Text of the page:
Before you jump in, there are two things you should know about this fresh, locavore, healthy, breezy style of California cooking. One is that much of it takes centuries to make. The other is that despite a certain kind of relaxed and soulful healthfulness that has become — fairly or not — Sqirl's hallmark, quite a lot of it is chock-full of butter, sugar, and crème fraîche, which may offer up a mild shock to some.


he idea that Los Angeles is a beautiful, sunny, carefree, and dumb paradise of produce is the myth of New York, and there is about as much truth to it as there is to the commonly held idea of New York as arrogant of its intellect and in love with its own depression. Things are infinitely more complicated than this Annie Hall Fallacy would have us believe. The best New Jersey tomatoes are generally better than the best California ones, delicious as the latter can be, and people everywhere have their own bizarre preoccupations. One cliché is undeniable, though: We Angelenos most certainly wolf down our avocado toast. It’s our most basic breakfast, I think, a no-makeup proposition. So that was my first crack at a Koslow recipe, because I love avocado toast and make it at home all the time. My own method is as follows: Saute bread in olive oil. Mash some decent avocado on there. Salt, pepper, heaven.

Now let it be stipulated that it takes approximately seven hundred times as long to make Sqirl avocado toast. You have to start the day before, by pickling carrots. Even though I had my reservations about so much sugar in the brine, I followed the recipe to the letter — and they are damn scrumptious carrots, with or without toasts, or avocado, or anything. We ate the leftover ones straight from the jar, aside from the few I shredded into a fantastic green salad. If you would like to make your own crème fraîche for the avocado toast while you're at it, the night before, Koslow explains how. (That was a bridge too far for me, and I left that part to Alta Dena Dairy.)

So morning or afternoon or early evening comes and you're ready for avocado toast à la Sqirl. Koslow is winningly sympathetic to the problem of toast. (Toasters, it must be said, really are generally terrible. Hot spots, weird patterns and you can't get a very thick piece into even the bagel-friendly type.) She suggests using a toaster oven, or a sauté pan. Okay so now you've got your toast, already buttered. Lay upon it a thick foundation of crème fraîche previously seasoned with finely minced shallots, lemon juice, and salt. Thin slices of avocado are fanned across the pillowy surface of the melting cream, followed by a lush tangled pile of slippery pickled carrot strips, a plenteous shower of a za'atar-like mixture of sumac, white sesame seeds and dried oregano, a few fine ringlets of scallion, and "a pinch of fleur de sel" to finish. Very pretty.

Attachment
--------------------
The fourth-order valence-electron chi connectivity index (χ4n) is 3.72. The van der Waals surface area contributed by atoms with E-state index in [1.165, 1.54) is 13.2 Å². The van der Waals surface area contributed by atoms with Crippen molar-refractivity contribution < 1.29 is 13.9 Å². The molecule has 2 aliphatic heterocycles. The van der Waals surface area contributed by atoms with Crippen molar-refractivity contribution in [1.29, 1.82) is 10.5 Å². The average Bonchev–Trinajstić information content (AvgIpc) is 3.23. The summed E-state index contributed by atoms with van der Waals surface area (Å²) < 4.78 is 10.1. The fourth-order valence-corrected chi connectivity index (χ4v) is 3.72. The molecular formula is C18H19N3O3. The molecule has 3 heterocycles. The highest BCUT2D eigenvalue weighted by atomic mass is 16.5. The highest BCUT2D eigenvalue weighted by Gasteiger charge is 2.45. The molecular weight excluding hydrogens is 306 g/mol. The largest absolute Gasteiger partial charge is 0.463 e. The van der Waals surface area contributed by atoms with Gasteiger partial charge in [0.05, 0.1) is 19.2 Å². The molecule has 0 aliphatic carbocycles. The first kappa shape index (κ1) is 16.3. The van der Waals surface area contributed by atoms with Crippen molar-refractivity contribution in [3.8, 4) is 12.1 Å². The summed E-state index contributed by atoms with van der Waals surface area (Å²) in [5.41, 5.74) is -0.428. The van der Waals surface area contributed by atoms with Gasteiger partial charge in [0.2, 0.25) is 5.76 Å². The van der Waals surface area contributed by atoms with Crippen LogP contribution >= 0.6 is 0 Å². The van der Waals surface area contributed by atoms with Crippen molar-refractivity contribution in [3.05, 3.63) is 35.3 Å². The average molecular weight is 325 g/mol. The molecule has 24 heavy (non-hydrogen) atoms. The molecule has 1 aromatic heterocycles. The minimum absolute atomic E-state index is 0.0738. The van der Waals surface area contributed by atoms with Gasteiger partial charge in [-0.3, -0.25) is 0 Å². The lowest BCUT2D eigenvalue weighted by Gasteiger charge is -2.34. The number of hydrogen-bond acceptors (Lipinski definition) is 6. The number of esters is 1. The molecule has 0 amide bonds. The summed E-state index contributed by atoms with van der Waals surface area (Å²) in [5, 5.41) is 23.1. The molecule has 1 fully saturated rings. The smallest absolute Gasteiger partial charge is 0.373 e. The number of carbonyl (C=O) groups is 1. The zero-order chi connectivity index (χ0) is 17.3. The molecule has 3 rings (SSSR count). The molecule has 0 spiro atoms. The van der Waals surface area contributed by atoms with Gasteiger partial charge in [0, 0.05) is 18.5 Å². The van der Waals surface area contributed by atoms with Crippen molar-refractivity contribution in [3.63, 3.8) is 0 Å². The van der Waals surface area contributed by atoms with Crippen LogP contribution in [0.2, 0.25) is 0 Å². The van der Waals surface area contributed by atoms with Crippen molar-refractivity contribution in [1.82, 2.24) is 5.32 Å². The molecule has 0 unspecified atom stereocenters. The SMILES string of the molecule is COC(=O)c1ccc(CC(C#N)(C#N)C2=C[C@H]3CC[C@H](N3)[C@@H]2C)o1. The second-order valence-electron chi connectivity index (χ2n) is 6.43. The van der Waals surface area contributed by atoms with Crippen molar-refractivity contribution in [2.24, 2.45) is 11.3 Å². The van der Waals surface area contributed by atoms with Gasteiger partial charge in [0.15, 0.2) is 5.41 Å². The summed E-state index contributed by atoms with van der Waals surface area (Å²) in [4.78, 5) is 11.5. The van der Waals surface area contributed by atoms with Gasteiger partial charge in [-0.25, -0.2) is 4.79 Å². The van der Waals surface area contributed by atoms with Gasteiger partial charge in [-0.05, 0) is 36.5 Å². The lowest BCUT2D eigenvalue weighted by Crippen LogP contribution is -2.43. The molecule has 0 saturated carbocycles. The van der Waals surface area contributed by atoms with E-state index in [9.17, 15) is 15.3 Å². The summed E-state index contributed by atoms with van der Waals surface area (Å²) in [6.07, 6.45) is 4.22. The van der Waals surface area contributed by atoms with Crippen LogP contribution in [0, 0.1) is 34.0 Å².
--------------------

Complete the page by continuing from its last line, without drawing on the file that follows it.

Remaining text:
None of us could believe how good it was. I made it myself and yet was confounded by the luscious complexity of the finished dish. Floored, even. "The discovery of a new dish is more beneficial to humanity than the discovery of a new star," Brillat-Savarin said, and I won't argue. Part of the fantasy, then, is real; this vision-of-California avocado toast will blow your wiglet sky high. But, like a model wearing "natural look" makeup or Joshua Bell in a baseball cap effortlessly tossing off J.S. Bach’s "Chaconne," while it may look nonchalant and offhand, so much complex work and imagination went into producing that casual perfection.

This strikes me as the central paradox of Sqirl: If we like the looks of this working-class neighborhood and the talented young chef who works here, if it seems "downtown" and "urban" and relaxed, that’s a narrative that the culture imposes on her work from the outside. What you see when you cook from Koslow’s book, and what you see when you hang around "Virgil Village," as Sqirl’s weird little neighborhood is technically called, won’t quite tally with that elegantly careless image. Sqirl is among the best examples I’ve seen of the new (and welcome) style of redevelopment in the world’s capital cities, where care has been taken to create an elegant space that fits into a humble neighborhood, and locals can patronize the place somewhat comfortably. But that unpretentious vibe is the product of great toil. Even the story of the book’s cover design is a testament to the difficulty of producing exactly the right impression of simplicity and freshness. The main reality of this book, I would say, is this very hard-working perfectionist native of California who loves her craft and the place and the people all around her with a really kind of maniacal love.